Apollo 11, the first successful lunar landing mission, splashed down on July 24, 1969. The world celebrated the mission’s end, but the crew didn’t exactly get to go party hopping or attend the celebrations in the streets that erupted around the country. Immediately after splashdown, Neil Armstrong, Buzz Aldrin, and Mike Collins were quarantined, separated from the world until August 3. No one knew whether or not they had picked up some kind of space sickness and NASA wasn’t taking any chances. The astronauts were in quarantine when they met with President Nixon, when they were reunited with their wives, and even when they attended mission debriefings. They were in quarantine longer than some of their experiments ran on the Moon. The passive seismic experiment they left on the surface as part of their EASEP package was turned off on July 30 and the astronauts weren’t released until August 3. The ticker-tape parade through New York City honouring the first men on the Moon didn’t take place until August 13, almost a month after the mission launched. This gallery offers a glimpse into the final, not-so-glamorous quarantine phase of Apollo 11’s mission to the Moon.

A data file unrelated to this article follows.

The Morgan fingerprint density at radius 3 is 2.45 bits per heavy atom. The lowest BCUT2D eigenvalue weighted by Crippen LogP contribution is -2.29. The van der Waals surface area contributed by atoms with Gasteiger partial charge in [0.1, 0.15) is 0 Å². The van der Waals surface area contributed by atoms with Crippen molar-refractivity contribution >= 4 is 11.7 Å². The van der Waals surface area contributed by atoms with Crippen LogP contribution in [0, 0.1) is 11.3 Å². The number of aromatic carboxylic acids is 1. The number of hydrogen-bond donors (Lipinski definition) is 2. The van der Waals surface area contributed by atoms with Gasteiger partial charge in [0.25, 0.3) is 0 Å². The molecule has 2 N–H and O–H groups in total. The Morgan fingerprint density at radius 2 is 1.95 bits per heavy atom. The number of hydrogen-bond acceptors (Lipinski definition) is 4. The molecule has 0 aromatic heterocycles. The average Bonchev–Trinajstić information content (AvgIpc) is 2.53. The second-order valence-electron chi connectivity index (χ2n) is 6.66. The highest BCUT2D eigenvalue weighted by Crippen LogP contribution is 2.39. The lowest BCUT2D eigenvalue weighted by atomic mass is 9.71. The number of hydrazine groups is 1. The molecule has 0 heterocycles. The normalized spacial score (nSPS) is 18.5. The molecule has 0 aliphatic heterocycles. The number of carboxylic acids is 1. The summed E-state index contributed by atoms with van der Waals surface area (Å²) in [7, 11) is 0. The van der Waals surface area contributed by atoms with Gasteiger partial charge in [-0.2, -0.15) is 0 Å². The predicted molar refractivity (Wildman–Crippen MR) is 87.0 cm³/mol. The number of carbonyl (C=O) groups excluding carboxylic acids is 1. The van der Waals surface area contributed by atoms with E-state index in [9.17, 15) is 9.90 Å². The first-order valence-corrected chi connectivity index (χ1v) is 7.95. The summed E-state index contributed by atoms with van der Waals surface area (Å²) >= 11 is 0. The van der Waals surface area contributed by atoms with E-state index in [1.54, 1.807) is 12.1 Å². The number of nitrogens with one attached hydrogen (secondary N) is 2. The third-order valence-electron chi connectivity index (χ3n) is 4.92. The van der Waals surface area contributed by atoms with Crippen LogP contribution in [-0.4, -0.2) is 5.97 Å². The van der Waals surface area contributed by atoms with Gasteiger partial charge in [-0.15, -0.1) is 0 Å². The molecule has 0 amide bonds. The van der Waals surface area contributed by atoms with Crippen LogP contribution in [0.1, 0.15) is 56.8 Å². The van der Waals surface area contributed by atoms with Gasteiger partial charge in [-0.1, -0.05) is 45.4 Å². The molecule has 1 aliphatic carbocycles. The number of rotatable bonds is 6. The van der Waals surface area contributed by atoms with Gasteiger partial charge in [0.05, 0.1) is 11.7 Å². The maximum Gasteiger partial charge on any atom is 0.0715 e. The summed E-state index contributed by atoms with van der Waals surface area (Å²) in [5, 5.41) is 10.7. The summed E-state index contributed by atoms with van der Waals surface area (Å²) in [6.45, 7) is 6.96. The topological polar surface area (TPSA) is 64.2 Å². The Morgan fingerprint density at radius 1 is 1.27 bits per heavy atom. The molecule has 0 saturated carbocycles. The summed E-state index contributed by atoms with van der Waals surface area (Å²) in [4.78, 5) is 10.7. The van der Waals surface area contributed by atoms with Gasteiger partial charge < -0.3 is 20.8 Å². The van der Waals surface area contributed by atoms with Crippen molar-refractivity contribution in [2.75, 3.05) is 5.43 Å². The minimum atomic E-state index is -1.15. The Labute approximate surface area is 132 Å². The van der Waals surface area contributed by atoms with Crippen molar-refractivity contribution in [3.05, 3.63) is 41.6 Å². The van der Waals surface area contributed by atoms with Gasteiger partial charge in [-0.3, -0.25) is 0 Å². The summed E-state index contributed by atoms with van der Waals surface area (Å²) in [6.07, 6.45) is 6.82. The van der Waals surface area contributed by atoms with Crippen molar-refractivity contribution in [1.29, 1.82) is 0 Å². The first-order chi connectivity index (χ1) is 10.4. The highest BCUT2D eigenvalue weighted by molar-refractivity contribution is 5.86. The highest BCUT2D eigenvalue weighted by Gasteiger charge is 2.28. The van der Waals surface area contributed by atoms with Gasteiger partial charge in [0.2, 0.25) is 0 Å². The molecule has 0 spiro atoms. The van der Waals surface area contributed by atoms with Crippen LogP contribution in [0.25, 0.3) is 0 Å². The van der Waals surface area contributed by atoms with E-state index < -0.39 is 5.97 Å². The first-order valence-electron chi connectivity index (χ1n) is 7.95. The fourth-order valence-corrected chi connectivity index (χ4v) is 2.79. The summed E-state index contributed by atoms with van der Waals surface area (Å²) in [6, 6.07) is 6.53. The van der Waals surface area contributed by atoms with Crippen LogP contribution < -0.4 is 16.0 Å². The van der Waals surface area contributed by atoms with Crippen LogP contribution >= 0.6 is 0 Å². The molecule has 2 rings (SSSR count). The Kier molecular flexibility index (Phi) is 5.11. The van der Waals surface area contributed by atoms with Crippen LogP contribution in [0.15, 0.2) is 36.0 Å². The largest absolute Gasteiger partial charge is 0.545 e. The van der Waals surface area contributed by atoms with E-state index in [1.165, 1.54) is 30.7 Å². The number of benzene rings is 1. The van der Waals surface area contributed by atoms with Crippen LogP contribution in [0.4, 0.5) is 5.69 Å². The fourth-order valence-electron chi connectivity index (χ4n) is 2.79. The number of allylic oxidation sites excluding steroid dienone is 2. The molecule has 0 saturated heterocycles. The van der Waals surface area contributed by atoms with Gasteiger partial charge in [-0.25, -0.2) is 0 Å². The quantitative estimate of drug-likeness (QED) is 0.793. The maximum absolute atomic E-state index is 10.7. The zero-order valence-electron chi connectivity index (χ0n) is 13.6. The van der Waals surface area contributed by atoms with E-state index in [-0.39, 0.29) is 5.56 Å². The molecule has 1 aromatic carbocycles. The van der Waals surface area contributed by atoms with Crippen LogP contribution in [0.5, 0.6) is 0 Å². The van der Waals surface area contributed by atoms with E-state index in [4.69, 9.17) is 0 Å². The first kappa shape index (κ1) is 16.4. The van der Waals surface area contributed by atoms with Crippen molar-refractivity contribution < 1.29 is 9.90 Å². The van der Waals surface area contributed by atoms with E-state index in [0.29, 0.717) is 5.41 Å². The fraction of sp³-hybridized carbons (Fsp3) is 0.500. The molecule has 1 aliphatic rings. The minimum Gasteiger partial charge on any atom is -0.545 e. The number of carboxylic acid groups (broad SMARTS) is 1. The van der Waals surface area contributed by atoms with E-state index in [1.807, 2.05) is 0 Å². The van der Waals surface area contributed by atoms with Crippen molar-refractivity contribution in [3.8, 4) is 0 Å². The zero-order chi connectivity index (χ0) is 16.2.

_Sources: NASA; Apollo by the Numbers by Orloff. _